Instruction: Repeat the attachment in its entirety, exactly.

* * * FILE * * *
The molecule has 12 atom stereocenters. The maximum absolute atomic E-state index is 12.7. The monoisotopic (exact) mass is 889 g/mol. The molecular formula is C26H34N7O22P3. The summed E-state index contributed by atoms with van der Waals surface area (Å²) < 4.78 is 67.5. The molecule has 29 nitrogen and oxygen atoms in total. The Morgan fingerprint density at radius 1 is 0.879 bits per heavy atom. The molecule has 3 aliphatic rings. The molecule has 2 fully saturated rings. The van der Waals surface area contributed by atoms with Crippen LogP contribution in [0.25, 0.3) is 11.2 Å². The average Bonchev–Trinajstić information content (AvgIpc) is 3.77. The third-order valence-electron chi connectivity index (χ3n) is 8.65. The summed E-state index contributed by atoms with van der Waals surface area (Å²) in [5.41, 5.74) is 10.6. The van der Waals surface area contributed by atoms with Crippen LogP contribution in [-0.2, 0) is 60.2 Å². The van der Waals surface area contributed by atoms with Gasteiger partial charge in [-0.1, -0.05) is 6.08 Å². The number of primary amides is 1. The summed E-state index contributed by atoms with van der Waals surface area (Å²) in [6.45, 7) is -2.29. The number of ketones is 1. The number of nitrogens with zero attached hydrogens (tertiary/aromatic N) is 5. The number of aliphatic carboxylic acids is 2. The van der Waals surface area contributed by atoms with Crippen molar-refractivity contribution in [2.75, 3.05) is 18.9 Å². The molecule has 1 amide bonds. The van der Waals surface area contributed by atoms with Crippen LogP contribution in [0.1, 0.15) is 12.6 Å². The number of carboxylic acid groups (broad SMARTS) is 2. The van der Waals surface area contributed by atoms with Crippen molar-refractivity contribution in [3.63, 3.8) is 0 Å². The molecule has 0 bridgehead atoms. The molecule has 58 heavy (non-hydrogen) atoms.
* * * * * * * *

The molecule has 12 atom stereocenters. The maximum absolute atomic E-state index is 12.7. The monoisotopic (exact) mass is 889 g/mol. The molecular formula is C26H34N7O22P3. The summed E-state index contributed by atoms with van der Waals surface area (Å²) < 4.78 is 67.5. The molecule has 29 nitrogen and oxygen atoms in total. The Morgan fingerprint density at radius 1 is 0.879 bits per heavy atom. The molecule has 3 aliphatic rings. The molecule has 2 fully saturated rings. The van der Waals surface area contributed by atoms with Crippen LogP contribution in [0.25, 0.3) is 11.2 Å². The average Bonchev–Trinajstić information content (AvgIpc) is 3.77. The third-order valence-electron chi connectivity index (χ3n) is 8.65. The summed E-state index contributed by atoms with van der Waals surface area (Å²) in [5.41, 5.74) is 10.6. The van der Waals surface area contributed by atoms with Crippen LogP contribution in [-0.2, 0) is 60.2 Å². The van der Waals surface area contributed by atoms with Gasteiger partial charge in [-0.1, -0.05) is 6.08 Å². The number of primary amides is 1. The summed E-state index contributed by atoms with van der Waals surface area (Å²) in [6.45, 7) is -2.29. The number of ketones is 1. The number of nitrogens with zero attached hydrogens (tertiary/aromatic N) is 5. The number of aliphatic carboxylic acids is 2. The van der Waals surface area contributed by atoms with Crippen molar-refractivity contribution in [2.75, 3.05) is 18.9 Å². The molecule has 1 amide bonds. The van der Waals surface area contributed by atoms with Crippen LogP contribution in [0.1, 0.15) is 12.6 Å². The number of carboxylic acid groups (broad SMARTS) is 2. The van der Waals surface area contributed by atoms with Crippen molar-refractivity contribution in [3.63, 3.8) is 0 Å². The molecule has 0 bridgehead atoms. The molecule has 58 heavy (non-hydrogen) atoms.